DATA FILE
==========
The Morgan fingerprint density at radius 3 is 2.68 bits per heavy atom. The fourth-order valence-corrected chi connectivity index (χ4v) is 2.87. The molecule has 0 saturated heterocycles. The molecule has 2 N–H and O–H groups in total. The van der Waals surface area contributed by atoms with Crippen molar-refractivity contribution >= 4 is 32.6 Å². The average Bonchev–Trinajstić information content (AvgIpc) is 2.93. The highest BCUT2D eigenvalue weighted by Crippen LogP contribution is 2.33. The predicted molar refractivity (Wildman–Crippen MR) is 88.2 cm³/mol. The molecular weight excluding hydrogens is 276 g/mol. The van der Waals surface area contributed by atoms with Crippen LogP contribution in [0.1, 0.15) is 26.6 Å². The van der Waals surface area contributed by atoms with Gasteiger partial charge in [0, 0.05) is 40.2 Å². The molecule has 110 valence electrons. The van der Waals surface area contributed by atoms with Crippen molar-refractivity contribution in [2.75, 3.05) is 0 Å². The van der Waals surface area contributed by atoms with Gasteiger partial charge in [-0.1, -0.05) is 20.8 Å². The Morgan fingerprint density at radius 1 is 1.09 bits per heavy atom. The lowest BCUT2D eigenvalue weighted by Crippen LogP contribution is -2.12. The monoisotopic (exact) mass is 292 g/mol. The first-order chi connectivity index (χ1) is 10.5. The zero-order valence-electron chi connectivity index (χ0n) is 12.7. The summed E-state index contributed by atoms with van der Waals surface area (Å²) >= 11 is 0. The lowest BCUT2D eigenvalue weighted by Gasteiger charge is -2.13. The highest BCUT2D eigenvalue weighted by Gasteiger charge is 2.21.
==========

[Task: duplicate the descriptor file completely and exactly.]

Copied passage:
The Morgan fingerprint density at radius 3 is 2.68 bits per heavy atom. The fourth-order valence-corrected chi connectivity index (χ4v) is 2.87. The molecule has 0 saturated heterocycles. The molecule has 2 N–H and O–H groups in total. The van der Waals surface area contributed by atoms with Crippen molar-refractivity contribution >= 4 is 32.6 Å². The average Bonchev–Trinajstić information content (AvgIpc) is 2.93. The highest BCUT2D eigenvalue weighted by Crippen LogP contribution is 2.33. The predicted molar refractivity (Wildman–Crippen MR) is 88.2 cm³/mol. The molecular weight excluding hydrogens is 276 g/mol. The van der Waals surface area contributed by atoms with Crippen LogP contribution in [0.1, 0.15) is 26.6 Å². The van der Waals surface area contributed by atoms with Gasteiger partial charge in [0, 0.05) is 40.2 Å². The molecule has 110 valence electrons. The van der Waals surface area contributed by atoms with Crippen molar-refractivity contribution in [2.75, 3.05) is 0 Å². The van der Waals surface area contributed by atoms with Gasteiger partial charge in [-0.1, -0.05) is 20.8 Å². The Morgan fingerprint density at radius 1 is 1.09 bits per heavy atom. The lowest BCUT2D eigenvalue weighted by Crippen LogP contribution is -2.12. The monoisotopic (exact) mass is 292 g/mol. The first-order chi connectivity index (χ1) is 10.5. The zero-order valence-electron chi connectivity index (χ0n) is 12.7. The summed E-state index contributed by atoms with van der Waals surface area (Å²) >= 11 is 0. The lowest BCUT2D eigenvalue weighted by Gasteiger charge is -2.13. The highest BCUT2D eigenvalue weighted by Gasteiger charge is 2.21.